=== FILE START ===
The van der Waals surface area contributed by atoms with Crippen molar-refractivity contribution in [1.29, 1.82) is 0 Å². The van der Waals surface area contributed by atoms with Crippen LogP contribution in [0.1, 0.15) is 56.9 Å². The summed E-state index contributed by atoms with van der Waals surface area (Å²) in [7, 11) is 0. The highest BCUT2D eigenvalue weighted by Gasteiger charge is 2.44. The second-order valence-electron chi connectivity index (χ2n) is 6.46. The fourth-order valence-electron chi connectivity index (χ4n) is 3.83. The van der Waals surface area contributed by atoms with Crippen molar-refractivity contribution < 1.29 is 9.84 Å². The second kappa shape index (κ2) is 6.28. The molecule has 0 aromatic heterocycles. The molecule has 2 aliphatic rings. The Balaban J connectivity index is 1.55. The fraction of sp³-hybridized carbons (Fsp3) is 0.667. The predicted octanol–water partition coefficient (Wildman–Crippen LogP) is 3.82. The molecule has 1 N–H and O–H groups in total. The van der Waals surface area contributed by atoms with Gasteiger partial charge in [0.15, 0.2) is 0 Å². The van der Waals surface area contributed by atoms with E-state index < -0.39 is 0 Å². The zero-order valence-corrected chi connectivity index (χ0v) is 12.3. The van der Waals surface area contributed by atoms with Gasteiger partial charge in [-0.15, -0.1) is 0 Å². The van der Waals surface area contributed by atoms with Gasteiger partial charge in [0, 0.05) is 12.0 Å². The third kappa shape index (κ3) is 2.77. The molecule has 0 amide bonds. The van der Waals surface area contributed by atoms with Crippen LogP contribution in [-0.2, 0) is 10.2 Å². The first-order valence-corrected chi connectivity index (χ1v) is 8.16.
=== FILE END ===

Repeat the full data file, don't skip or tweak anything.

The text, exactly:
The van der Waals surface area contributed by atoms with Crippen molar-refractivity contribution in [1.29, 1.82) is 0 Å². The van der Waals surface area contributed by atoms with Crippen LogP contribution in [0.1, 0.15) is 56.9 Å². The summed E-state index contributed by atoms with van der Waals surface area (Å²) in [7, 11) is 0. The highest BCUT2D eigenvalue weighted by Gasteiger charge is 2.44. The second-order valence-electron chi connectivity index (χ2n) is 6.46. The fourth-order valence-electron chi connectivity index (χ4n) is 3.83. The van der Waals surface area contributed by atoms with Crippen molar-refractivity contribution < 1.29 is 9.84 Å². The second kappa shape index (κ2) is 6.28. The molecule has 0 aromatic heterocycles. The molecule has 2 aliphatic rings. The Balaban J connectivity index is 1.55. The fraction of sp³-hybridized carbons (Fsp3) is 0.667. The predicted octanol–water partition coefficient (Wildman–Crippen LogP) is 3.82. The molecule has 1 N–H and O–H groups in total. The van der Waals surface area contributed by atoms with Gasteiger partial charge in [0.15, 0.2) is 0 Å². The van der Waals surface area contributed by atoms with E-state index < -0.39 is 0 Å². The zero-order valence-corrected chi connectivity index (χ0v) is 12.3. The van der Waals surface area contributed by atoms with Gasteiger partial charge in [-0.15, -0.1) is 0 Å². The van der Waals surface area contributed by atoms with Gasteiger partial charge in [0, 0.05) is 12.0 Å². The third kappa shape index (κ3) is 2.77. The molecule has 0 amide bonds. The van der Waals surface area contributed by atoms with Crippen LogP contribution in [-0.2, 0) is 10.2 Å². The first-order valence-corrected chi connectivity index (χ1v) is 8.16.